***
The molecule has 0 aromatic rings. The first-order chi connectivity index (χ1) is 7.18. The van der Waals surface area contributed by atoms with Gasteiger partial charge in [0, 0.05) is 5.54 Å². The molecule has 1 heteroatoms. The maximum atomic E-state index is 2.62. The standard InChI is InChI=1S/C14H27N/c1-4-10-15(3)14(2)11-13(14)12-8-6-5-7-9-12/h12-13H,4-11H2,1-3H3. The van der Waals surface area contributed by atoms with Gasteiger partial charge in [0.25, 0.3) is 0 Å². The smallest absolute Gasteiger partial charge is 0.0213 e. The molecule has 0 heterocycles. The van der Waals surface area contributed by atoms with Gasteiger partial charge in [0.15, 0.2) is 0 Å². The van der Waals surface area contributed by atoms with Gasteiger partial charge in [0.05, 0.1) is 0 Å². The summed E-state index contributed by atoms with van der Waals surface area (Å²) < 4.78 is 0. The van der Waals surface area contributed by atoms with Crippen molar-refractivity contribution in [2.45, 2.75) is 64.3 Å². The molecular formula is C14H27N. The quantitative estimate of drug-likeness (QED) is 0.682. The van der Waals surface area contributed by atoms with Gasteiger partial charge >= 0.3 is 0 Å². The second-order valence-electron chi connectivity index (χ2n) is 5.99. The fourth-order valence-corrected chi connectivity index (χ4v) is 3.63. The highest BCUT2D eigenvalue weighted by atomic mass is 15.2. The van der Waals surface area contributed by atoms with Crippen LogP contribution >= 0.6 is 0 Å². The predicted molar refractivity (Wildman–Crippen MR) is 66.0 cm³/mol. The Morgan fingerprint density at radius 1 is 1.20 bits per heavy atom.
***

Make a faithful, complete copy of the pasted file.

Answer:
The molecule has 0 aromatic rings. The first-order chi connectivity index (χ1) is 7.18. The van der Waals surface area contributed by atoms with Gasteiger partial charge in [0, 0.05) is 5.54 Å². The molecule has 1 heteroatoms. The maximum atomic E-state index is 2.62. The standard InChI is InChI=1S/C14H27N/c1-4-10-15(3)14(2)11-13(14)12-8-6-5-7-9-12/h12-13H,4-11H2,1-3H3. The van der Waals surface area contributed by atoms with Gasteiger partial charge in [0.25, 0.3) is 0 Å². The smallest absolute Gasteiger partial charge is 0.0213 e. The molecule has 0 heterocycles. The van der Waals surface area contributed by atoms with Gasteiger partial charge in [0.15, 0.2) is 0 Å². The van der Waals surface area contributed by atoms with Gasteiger partial charge in [0.05, 0.1) is 0 Å². The summed E-state index contributed by atoms with van der Waals surface area (Å²) < 4.78 is 0. The van der Waals surface area contributed by atoms with Crippen molar-refractivity contribution in [2.45, 2.75) is 64.3 Å². The molecular formula is C14H27N. The quantitative estimate of drug-likeness (QED) is 0.682. The van der Waals surface area contributed by atoms with Gasteiger partial charge >= 0.3 is 0 Å². The second-order valence-electron chi connectivity index (χ2n) is 5.99. The fourth-order valence-corrected chi connectivity index (χ4v) is 3.63. The highest BCUT2D eigenvalue weighted by atomic mass is 15.2. The van der Waals surface area contributed by atoms with Crippen LogP contribution >= 0.6 is 0 Å². The predicted molar refractivity (Wildman–Crippen MR) is 66.0 cm³/mol. The Morgan fingerprint density at radius 1 is 1.20 bits per heavy atom.